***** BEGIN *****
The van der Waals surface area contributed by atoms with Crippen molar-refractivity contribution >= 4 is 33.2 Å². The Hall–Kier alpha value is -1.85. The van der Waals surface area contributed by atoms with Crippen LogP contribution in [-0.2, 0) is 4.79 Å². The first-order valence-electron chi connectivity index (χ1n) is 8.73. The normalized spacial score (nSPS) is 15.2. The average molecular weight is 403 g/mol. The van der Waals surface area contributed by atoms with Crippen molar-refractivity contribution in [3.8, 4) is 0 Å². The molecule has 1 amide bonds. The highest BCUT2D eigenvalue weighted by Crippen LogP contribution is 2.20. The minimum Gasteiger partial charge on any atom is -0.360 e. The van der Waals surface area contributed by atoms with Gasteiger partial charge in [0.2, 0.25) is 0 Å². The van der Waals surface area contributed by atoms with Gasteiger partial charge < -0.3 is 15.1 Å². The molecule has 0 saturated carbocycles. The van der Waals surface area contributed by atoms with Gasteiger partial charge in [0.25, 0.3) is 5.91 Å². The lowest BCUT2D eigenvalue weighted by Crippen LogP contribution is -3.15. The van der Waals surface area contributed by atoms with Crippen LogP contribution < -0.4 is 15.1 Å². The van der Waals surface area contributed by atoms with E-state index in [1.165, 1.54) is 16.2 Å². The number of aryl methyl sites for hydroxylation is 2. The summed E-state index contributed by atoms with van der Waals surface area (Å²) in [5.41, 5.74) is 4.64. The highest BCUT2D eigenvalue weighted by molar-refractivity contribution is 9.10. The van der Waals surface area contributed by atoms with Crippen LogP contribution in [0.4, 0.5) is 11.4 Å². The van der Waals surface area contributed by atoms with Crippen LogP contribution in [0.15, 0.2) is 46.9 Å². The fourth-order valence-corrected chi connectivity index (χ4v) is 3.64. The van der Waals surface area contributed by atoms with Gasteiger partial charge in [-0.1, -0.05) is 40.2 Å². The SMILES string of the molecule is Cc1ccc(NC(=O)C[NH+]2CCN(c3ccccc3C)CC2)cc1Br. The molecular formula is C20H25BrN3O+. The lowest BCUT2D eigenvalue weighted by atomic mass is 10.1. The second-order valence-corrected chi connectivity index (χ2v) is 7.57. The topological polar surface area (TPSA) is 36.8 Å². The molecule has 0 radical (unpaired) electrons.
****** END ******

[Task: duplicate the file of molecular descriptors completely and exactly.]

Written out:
The van der Waals surface area contributed by atoms with Crippen molar-refractivity contribution >= 4 is 33.2 Å². The Hall–Kier alpha value is -1.85. The van der Waals surface area contributed by atoms with Crippen LogP contribution in [-0.2, 0) is 4.79 Å². The first-order valence-electron chi connectivity index (χ1n) is 8.73. The normalized spacial score (nSPS) is 15.2. The average molecular weight is 403 g/mol. The van der Waals surface area contributed by atoms with Crippen molar-refractivity contribution in [3.8, 4) is 0 Å². The molecule has 1 amide bonds. The highest BCUT2D eigenvalue weighted by Crippen LogP contribution is 2.20. The minimum Gasteiger partial charge on any atom is -0.360 e. The van der Waals surface area contributed by atoms with Gasteiger partial charge in [0.2, 0.25) is 0 Å². The van der Waals surface area contributed by atoms with Gasteiger partial charge < -0.3 is 15.1 Å². The molecule has 0 saturated carbocycles. The van der Waals surface area contributed by atoms with Gasteiger partial charge in [0.25, 0.3) is 5.91 Å². The lowest BCUT2D eigenvalue weighted by Crippen LogP contribution is -3.15. The van der Waals surface area contributed by atoms with Crippen LogP contribution < -0.4 is 15.1 Å². The van der Waals surface area contributed by atoms with E-state index in [1.165, 1.54) is 16.2 Å². The number of aryl methyl sites for hydroxylation is 2. The summed E-state index contributed by atoms with van der Waals surface area (Å²) in [5.41, 5.74) is 4.64. The highest BCUT2D eigenvalue weighted by molar-refractivity contribution is 9.10. The van der Waals surface area contributed by atoms with Crippen LogP contribution in [0.4, 0.5) is 11.4 Å². The van der Waals surface area contributed by atoms with Crippen LogP contribution in [0.15, 0.2) is 46.9 Å². The fourth-order valence-corrected chi connectivity index (χ4v) is 3.64. The van der Waals surface area contributed by atoms with Gasteiger partial charge in [-0.1, -0.05) is 40.2 Å². The SMILES string of the molecule is Cc1ccc(NC(=O)C[NH+]2CCN(c3ccccc3C)CC2)cc1Br. The molecular formula is C20H25BrN3O+. The lowest BCUT2D eigenvalue weighted by atomic mass is 10.1. The second-order valence-corrected chi connectivity index (χ2v) is 7.57. The topological polar surface area (TPSA) is 36.8 Å². The molecule has 0 radical (unpaired) electrons.